A vast green plateau 270 mi/435 km northeast of Vientiane, the Plain of Jars is named after the hundreds of huge, ancient carved stone vessels that are scattered among the plateau's rolling hills and rice paddies. The largest jar is 10 ft/3 m tall and weighs more than a ton. Little is known of the origin and purpose of these jars. Local legend says they were made to store rice wine following a great victory over an oppressive tyrant, but most archaeologists believe they were grave markers. Still, no full-scale excavation of jar sites has ever been attempted, so these stone megaliths remain enigmatic. The area was heavily bombed by the U.S. Air Force during the Vietnam War, with unexploded ordnance still a dangerous problem for villagers.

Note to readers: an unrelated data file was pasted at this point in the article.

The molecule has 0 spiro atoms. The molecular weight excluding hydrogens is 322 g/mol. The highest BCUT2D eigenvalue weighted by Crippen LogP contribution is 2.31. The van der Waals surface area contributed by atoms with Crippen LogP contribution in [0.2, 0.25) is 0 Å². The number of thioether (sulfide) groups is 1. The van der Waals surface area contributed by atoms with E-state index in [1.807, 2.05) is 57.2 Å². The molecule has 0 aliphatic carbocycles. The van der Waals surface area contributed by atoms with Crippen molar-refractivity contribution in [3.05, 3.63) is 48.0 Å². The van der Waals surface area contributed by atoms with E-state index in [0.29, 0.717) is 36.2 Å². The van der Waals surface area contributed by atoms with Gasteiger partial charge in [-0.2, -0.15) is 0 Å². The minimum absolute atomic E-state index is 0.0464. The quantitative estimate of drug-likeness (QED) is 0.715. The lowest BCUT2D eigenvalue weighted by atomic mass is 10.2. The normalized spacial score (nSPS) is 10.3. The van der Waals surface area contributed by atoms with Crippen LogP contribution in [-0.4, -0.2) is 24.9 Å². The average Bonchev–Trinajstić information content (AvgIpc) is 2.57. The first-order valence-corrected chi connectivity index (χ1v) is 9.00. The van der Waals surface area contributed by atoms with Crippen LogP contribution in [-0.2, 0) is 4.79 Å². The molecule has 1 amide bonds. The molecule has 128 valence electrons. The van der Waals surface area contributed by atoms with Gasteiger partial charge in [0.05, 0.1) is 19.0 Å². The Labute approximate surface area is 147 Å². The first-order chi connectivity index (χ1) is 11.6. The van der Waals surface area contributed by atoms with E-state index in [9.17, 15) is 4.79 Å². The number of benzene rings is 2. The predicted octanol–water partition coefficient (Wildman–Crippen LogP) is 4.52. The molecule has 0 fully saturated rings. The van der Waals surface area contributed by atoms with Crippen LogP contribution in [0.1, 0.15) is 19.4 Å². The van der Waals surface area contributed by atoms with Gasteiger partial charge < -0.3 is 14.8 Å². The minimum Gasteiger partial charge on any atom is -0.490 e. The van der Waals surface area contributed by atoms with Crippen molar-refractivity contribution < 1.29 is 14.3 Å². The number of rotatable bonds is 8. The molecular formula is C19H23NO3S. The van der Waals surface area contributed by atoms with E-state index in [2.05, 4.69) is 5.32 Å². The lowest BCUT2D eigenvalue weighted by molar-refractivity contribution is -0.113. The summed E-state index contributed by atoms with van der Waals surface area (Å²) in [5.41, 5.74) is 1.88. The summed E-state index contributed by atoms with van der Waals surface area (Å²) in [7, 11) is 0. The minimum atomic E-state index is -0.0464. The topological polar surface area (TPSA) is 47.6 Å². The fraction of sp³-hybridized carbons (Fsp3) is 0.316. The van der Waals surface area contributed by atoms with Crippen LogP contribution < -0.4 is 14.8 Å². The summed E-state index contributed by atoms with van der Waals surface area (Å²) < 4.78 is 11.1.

However, most tourist areas have been deemed safe by international agencies. After the war, the provincial capital moved from bombed-out Xieng Khouang to nearby Phonsavanh. Day trips could include a visit to the Xieng Khouang Pagoda, which is very much worth seeing. Phonsavanh has several small hotels and guesthouses for visitors, with tour operators organizing daily trips to jar sites and nearby Hmong villages.
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